Rishi Sunak postpones the ban on gasoline cars in a major shift in green policies

Rishi Sunak has delayed a ban on new petrol and diesel cars, a major change to the government's approach to achieving net zero by 2050. The prime minister announced exemptions and delays to several key green policies, along with a 50% increase in cash incentives to replace gas boilers. The government could not impose "unacceptable costs" linked to reducing emissions on British families, Sunak said.

There has been criticism of the changes from Labour, business leaders, and within Sunak's own party. Many Conservative MPs have come out in favor of Sunak's new direction, alongside some in the car industry. The changes come as Sunak seeks to create dividing lines with opposition parties ahead of a general election, expected next year.

Framing the changes as "pragmatic and proportionate", the prime minister has unpicked several of Boris Johnson's key policies, many of which were launched when Sunak was serving as chancellor. The political choices outlined in his speech preview more announcements later this autumn, as Sunak promised he would set out "a series of long-term decisions."

In a speech from Downing Street on Wednesday, Sunak said moving too fast on green policies "risks losing the consent of the British people". Key changes announced were a five-year delay in the ban on the sale of new petrol and diesel cars, a nine-year delay in the ban on new fossil fuel heating for off-gas-grid homes to 2035, raising the Boiler Upgrade Grant by 50% to £7,500 to help households who want to replace their gas boilers, the ban on the sale of new gas boilers in 2035 remains, but the government will introduce a new exemption for poorer households, and scrapping the requirement on landlords to ensure all rental properties had a Energy Performance Certificate (EPC) of grade C or higher from 2025.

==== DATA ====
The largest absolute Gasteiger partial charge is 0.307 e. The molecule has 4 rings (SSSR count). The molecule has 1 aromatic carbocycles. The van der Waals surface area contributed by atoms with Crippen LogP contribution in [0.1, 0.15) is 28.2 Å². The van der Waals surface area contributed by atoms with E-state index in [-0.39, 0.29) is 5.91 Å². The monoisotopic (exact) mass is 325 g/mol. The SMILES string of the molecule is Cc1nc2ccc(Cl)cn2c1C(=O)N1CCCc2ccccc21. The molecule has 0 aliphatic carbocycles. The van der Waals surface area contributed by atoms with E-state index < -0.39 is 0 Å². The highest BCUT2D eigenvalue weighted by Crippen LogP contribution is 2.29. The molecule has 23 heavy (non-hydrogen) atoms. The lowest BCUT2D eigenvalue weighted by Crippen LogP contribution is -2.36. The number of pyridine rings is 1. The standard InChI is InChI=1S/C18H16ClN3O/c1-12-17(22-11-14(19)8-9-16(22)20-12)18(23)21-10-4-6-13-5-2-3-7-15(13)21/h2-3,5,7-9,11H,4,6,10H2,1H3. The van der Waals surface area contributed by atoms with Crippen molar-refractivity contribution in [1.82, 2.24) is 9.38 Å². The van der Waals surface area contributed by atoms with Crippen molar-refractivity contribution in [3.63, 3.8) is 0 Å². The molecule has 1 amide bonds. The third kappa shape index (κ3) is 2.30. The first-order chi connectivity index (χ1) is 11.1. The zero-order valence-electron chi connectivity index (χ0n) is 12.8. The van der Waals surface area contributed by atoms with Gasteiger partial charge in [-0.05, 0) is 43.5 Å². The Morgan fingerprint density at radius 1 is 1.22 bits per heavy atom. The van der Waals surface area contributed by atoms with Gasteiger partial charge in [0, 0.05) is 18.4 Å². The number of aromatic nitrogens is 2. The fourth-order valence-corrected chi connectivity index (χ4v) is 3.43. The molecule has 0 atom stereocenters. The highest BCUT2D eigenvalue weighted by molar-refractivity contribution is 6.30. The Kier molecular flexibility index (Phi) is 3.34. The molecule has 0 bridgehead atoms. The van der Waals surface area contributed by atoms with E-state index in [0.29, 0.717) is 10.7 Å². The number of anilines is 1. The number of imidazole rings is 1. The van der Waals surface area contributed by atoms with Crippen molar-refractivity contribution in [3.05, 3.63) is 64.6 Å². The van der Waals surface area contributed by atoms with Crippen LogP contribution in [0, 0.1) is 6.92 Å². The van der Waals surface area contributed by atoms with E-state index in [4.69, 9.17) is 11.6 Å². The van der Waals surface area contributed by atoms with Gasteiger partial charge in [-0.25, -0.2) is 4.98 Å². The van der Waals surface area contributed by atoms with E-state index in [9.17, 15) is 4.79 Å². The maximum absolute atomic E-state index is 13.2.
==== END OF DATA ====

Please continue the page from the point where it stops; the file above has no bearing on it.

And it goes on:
Labour unequivocally committed itself to keeping the 2030 ban on the sale of new petrol and diesel cars. With the ban, the UK will miss its target for a fully carbon free economy by 2050, shadow environment secretary Steve Reed said. Sunak also announced he would be "scrapping" a range of proposals that had been "thrown up" by the debate, including hiking up air fares to discourage foreign holidays and taxes on meat consumption.


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